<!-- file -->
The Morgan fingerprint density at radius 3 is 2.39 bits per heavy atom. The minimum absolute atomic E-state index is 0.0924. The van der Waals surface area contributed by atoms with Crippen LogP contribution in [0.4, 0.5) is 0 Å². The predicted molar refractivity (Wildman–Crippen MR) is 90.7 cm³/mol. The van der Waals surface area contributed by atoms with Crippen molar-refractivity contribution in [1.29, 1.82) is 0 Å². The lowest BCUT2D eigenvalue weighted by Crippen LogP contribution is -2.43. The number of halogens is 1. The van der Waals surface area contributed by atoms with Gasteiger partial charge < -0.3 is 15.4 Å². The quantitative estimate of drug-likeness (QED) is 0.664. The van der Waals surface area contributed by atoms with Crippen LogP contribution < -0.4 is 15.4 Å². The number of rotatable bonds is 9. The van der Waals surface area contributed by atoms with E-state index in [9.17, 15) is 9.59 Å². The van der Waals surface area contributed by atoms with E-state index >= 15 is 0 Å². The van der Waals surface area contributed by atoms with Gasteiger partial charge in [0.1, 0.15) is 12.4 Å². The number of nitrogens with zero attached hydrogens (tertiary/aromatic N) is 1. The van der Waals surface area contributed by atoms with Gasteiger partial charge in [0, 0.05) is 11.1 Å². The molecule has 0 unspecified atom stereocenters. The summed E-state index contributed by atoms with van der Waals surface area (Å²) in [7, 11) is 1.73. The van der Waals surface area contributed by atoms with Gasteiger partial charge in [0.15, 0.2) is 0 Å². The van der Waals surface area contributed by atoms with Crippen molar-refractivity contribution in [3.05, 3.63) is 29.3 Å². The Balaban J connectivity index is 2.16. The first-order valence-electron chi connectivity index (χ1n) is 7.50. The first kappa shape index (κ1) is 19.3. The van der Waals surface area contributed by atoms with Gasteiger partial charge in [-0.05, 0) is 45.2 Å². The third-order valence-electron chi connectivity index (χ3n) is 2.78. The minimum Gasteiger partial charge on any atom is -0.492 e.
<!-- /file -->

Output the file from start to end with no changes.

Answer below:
The Morgan fingerprint density at radius 3 is 2.39 bits per heavy atom. The minimum absolute atomic E-state index is 0.0924. The van der Waals surface area contributed by atoms with Crippen LogP contribution in [0.4, 0.5) is 0 Å². The predicted molar refractivity (Wildman–Crippen MR) is 90.7 cm³/mol. The van der Waals surface area contributed by atoms with Crippen molar-refractivity contribution in [1.29, 1.82) is 0 Å². The lowest BCUT2D eigenvalue weighted by Crippen LogP contribution is -2.43. The number of halogens is 1. The van der Waals surface area contributed by atoms with Gasteiger partial charge < -0.3 is 15.4 Å². The quantitative estimate of drug-likeness (QED) is 0.664. The van der Waals surface area contributed by atoms with Crippen LogP contribution < -0.4 is 15.4 Å². The number of rotatable bonds is 9. The van der Waals surface area contributed by atoms with E-state index in [9.17, 15) is 9.59 Å². The van der Waals surface area contributed by atoms with E-state index >= 15 is 0 Å². The van der Waals surface area contributed by atoms with Gasteiger partial charge in [0.1, 0.15) is 12.4 Å². The number of nitrogens with zero attached hydrogens (tertiary/aromatic N) is 1. The van der Waals surface area contributed by atoms with Gasteiger partial charge in [0, 0.05) is 11.1 Å². The molecule has 0 unspecified atom stereocenters. The summed E-state index contributed by atoms with van der Waals surface area (Å²) in [7, 11) is 1.73. The van der Waals surface area contributed by atoms with Gasteiger partial charge in [0.15, 0.2) is 0 Å². The van der Waals surface area contributed by atoms with Crippen molar-refractivity contribution in [3.05, 3.63) is 29.3 Å². The Balaban J connectivity index is 2.16. The first-order valence-electron chi connectivity index (χ1n) is 7.50. The first kappa shape index (κ1) is 19.3. The van der Waals surface area contributed by atoms with Gasteiger partial charge in [-0.05, 0) is 45.2 Å². The third-order valence-electron chi connectivity index (χ3n) is 2.78. The minimum Gasteiger partial charge on any atom is -0.492 e.